College funding increase swallowed up by pensions bill

As much as a third of the increase in 16-18 funding could disappear into Local Government Pension Scheme contributions

College funding: Subjects announced for £120m boost

Colleges could see tens of millions of pounds of the government’s promised increase in 16-18 funding eaten up by the growing cost of pension contributions, sector leaders have warned.

David Moir, deputy principal for finance and resources at Basingstoke College of Technology, took to Twitter this morning to say the increase in the college’s contributions to the Local Government Pension Scheme (LGPS) in April 2020 equated to a third of the extra cash it would receive from the increase in the base rate of 16-19 per-student funding.

"That’s a third of the base rate funding increase gone already,” he said, calling for more funding for the further education sector. Of the £400 million funding increase announced  by chancellor Sajid Javid in August, £190 million was set aside to "protect and increase" the 16-18 base rate.


Background: £400m boost for colleges: 16-18 funding finally raised

Quick read: Boris Johnson backs FE funding

Background: College funding boost to be announced tomorrow


Substantial cost

Julian Gravatt, deputy chief executive of the Association of Colleges (AoC) , said that many colleges would face LGPS contribution increases for the last four months of the 2019-20 academic year. He told Tes that colleges were required to offer either Teachers' Pension Scheme (TPS) or LGPS membership to their staff.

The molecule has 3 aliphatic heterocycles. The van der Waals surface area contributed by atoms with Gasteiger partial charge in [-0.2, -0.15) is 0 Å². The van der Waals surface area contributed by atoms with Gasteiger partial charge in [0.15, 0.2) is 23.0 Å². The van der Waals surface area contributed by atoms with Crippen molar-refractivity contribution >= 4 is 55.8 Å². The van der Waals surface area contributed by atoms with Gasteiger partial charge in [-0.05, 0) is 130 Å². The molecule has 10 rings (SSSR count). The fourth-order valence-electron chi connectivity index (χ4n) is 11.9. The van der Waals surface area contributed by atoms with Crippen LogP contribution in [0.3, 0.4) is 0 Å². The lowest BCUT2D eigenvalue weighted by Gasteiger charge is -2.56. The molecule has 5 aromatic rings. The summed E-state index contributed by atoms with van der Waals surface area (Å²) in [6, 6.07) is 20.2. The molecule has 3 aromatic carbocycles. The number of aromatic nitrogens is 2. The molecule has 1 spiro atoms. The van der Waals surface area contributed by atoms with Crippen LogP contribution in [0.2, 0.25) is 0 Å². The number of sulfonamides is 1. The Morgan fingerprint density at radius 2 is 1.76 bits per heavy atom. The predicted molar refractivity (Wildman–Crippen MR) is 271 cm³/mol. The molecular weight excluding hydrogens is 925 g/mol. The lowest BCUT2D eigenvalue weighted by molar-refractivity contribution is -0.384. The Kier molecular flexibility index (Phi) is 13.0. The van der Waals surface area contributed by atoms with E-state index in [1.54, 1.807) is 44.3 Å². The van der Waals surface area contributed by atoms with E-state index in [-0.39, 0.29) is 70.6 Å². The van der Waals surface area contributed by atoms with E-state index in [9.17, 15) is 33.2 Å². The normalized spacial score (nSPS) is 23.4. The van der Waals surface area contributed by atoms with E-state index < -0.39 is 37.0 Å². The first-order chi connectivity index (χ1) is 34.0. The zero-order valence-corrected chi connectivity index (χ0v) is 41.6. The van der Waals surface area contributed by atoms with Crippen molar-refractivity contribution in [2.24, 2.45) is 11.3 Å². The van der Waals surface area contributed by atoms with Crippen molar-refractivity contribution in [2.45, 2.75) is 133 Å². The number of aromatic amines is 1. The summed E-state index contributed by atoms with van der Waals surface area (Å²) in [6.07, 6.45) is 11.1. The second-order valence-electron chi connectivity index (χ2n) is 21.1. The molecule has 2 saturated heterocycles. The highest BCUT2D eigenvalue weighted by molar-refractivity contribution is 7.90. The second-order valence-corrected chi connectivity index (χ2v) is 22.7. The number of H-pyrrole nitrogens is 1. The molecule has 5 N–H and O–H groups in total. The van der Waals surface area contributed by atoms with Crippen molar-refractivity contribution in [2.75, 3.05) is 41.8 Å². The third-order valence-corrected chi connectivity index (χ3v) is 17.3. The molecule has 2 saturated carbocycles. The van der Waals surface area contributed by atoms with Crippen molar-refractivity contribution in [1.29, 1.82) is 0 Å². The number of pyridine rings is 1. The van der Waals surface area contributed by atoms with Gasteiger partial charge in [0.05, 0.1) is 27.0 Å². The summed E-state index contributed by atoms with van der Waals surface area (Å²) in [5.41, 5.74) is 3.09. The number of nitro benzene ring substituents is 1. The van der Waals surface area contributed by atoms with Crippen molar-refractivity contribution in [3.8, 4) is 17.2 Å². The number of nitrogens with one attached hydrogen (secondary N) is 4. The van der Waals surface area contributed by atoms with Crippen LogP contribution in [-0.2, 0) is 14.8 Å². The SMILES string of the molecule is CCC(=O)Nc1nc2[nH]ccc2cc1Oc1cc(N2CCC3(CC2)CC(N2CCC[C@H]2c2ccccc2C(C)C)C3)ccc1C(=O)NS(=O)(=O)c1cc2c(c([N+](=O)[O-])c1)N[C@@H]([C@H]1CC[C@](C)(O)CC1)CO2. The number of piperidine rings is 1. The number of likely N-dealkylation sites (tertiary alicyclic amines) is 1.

According to the AoC, colleges pay around £320 million a year to the TPS (4.5 per cent of total income) and £420 million a year to the LGPS (6 per cent of income).

A valuation to set employer contributions is underway across a number of LGPS funds at the moment, with contribution rate changes set to be implemented from April 2020. While the Department for Education is supplying £100 million a year to cover the increase in TPS contributions that took effect in September 2019, colleges are expected to meet any LGPS cost increases from their own budgets.

David Hughes, chief executive of the AoC, said “The logic surely is for the DfE to find the funds to pay for this, as they helpfully did for TPS pension contribution increases.”  
A government spokesperson said: “We have committed to covering the full cost of additional payments to the Teachers’ Pension Scheme for further education providers for 2020-21. This is additional funding on top of the recently announced £400m for our sixth forms and colleges.

“It is for colleges and other providers to manage the cost of contributions to the LGPS alongside other staffing costs.”

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Julia Belgutay

Julia Belgutay

Julia Belgutay is deputy FE news editor for Tes

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